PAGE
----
When it comes to talking security in a way that users will listen, managers need to ensure that employees understand the security posture of the company from day one, Peeler says. They must be willing to sign confidentiality agreements, attend training and participate in ongoing awareness, all with the goal of remaining vigilant.
Top 10 threat actions used against larger enterprises(by percent of breaches affected)
Analysis of 855 confirmed organizational data breaches investigated in 2011 by Verizon or one of its international forensic partners: the United States Secret Service (USSS), the Dutch National High Tech Crime Unit, the Australian Federal Police, the Irish Reporting & Information Security Service and the Police Central e-Crime Unit of the London Metropolitan Police. Totals exceed 100% as incidents often involve multiple threat events. Source: Verizon RISK Team: 2012 Data Breach Investigations Report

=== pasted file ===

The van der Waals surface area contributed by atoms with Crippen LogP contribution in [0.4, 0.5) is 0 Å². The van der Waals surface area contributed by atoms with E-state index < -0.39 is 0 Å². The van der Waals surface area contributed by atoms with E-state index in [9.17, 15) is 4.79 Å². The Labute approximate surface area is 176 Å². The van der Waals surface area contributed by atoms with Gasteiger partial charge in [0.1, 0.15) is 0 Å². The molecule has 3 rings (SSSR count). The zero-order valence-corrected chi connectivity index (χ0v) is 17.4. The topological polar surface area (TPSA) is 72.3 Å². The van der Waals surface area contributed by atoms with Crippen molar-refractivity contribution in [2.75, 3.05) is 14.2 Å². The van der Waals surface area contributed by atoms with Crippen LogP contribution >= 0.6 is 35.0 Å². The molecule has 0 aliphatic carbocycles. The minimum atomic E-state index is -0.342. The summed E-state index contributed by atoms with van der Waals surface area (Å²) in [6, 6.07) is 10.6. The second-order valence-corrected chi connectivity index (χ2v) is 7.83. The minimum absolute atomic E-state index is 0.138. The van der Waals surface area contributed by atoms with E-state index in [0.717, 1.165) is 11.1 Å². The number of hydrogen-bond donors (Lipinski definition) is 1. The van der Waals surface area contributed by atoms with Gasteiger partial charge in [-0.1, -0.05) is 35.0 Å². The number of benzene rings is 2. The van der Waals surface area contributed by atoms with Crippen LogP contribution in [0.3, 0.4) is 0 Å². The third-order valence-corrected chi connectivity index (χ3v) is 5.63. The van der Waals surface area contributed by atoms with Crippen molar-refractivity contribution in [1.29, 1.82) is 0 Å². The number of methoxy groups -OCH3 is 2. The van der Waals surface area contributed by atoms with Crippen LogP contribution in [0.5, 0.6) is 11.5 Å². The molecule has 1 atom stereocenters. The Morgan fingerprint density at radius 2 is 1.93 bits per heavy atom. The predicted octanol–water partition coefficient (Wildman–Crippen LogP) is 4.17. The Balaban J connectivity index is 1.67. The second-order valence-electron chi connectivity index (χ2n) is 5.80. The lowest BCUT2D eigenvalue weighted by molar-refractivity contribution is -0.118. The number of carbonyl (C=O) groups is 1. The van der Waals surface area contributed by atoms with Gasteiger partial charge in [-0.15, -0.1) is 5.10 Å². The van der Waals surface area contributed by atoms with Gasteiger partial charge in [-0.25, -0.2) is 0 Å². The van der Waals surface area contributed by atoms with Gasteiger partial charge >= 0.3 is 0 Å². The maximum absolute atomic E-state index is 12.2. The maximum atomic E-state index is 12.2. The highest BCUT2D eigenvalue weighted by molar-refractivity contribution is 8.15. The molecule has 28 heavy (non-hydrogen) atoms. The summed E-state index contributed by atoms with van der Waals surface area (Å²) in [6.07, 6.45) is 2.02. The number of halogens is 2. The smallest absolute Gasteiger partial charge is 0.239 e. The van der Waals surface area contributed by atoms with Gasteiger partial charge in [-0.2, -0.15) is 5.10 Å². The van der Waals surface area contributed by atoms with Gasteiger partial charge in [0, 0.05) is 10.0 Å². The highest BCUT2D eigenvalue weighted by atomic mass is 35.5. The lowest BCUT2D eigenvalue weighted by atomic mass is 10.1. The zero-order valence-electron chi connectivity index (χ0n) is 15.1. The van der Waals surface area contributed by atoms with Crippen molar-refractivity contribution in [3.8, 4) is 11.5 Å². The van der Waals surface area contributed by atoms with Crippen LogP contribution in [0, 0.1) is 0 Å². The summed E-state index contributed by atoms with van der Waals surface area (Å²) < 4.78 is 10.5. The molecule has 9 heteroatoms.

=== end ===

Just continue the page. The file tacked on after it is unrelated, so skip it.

Companies that are most successful in their security message have moved beyond an IT-centric approach to a holistic model. Computerworld caught up with three organizations doing just that -- Intel, Royal Philips Electronics and Endurance Services -- to find out how they managed to make information security a corporatewide responsibility.
Read on for five best practices for getting the security message to sink in with employees.
Put threats into context
People don't internalize security best practices by simply being told what to do or scared into compliance, Peeler says, and Harkins agrees. "You don't want to spin information security compliance as fear," he says. "Fear is like junk food -- it can sustain you for a bit, but in the long run it's not healthy."
Instead, both experts say, employees are more likely to be motivated into compliance if security managers can put risk into a context that relates to them directly.
Most employees know that a security breach affects not just data, but the entire company's brand and reputation -- but some business units might not fully understand their potential role in a security breach, says Harkins.
A marketing team, for instance, might want to launch a new interactive website ahead if its competitors, he explains. The website's content seems harmless enough since it doesn't include intellectual property, only a few interactive screens and videos.